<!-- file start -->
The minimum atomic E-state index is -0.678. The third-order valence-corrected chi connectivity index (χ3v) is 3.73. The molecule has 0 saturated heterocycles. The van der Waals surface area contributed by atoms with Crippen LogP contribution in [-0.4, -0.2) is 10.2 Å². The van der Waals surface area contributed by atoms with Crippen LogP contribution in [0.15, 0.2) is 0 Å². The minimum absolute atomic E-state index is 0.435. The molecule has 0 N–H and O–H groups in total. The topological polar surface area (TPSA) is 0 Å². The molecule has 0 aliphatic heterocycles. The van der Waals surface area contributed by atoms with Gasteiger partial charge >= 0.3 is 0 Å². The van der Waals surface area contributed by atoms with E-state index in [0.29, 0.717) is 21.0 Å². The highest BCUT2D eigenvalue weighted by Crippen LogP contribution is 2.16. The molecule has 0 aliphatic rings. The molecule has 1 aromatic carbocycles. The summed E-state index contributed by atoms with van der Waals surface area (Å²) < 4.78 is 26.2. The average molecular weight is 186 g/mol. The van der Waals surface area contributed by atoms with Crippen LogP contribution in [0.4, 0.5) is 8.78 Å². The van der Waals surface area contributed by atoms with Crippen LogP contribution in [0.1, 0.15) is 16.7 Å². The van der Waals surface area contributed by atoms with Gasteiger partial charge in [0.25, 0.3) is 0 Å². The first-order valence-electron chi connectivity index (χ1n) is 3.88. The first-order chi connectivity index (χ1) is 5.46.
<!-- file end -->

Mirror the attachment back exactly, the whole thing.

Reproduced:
The minimum atomic E-state index is -0.678. The third-order valence-corrected chi connectivity index (χ3v) is 3.73. The molecule has 0 saturated heterocycles. The van der Waals surface area contributed by atoms with Crippen LogP contribution in [-0.4, -0.2) is 10.2 Å². The van der Waals surface area contributed by atoms with Crippen LogP contribution in [0.15, 0.2) is 0 Å². The minimum absolute atomic E-state index is 0.435. The molecule has 0 N–H and O–H groups in total. The topological polar surface area (TPSA) is 0 Å². The molecule has 0 aliphatic heterocycles. The van der Waals surface area contributed by atoms with Gasteiger partial charge >= 0.3 is 0 Å². The van der Waals surface area contributed by atoms with E-state index in [0.29, 0.717) is 21.0 Å². The highest BCUT2D eigenvalue weighted by Crippen LogP contribution is 2.16. The molecule has 0 aliphatic rings. The molecule has 1 aromatic carbocycles. The summed E-state index contributed by atoms with van der Waals surface area (Å²) < 4.78 is 26.2. The average molecular weight is 186 g/mol. The van der Waals surface area contributed by atoms with Crippen LogP contribution in [0.4, 0.5) is 8.78 Å². The van der Waals surface area contributed by atoms with Crippen LogP contribution in [0.1, 0.15) is 16.7 Å². The van der Waals surface area contributed by atoms with Gasteiger partial charge in [0.25, 0.3) is 0 Å². The first-order valence-electron chi connectivity index (χ1n) is 3.88. The first-order chi connectivity index (χ1) is 5.46.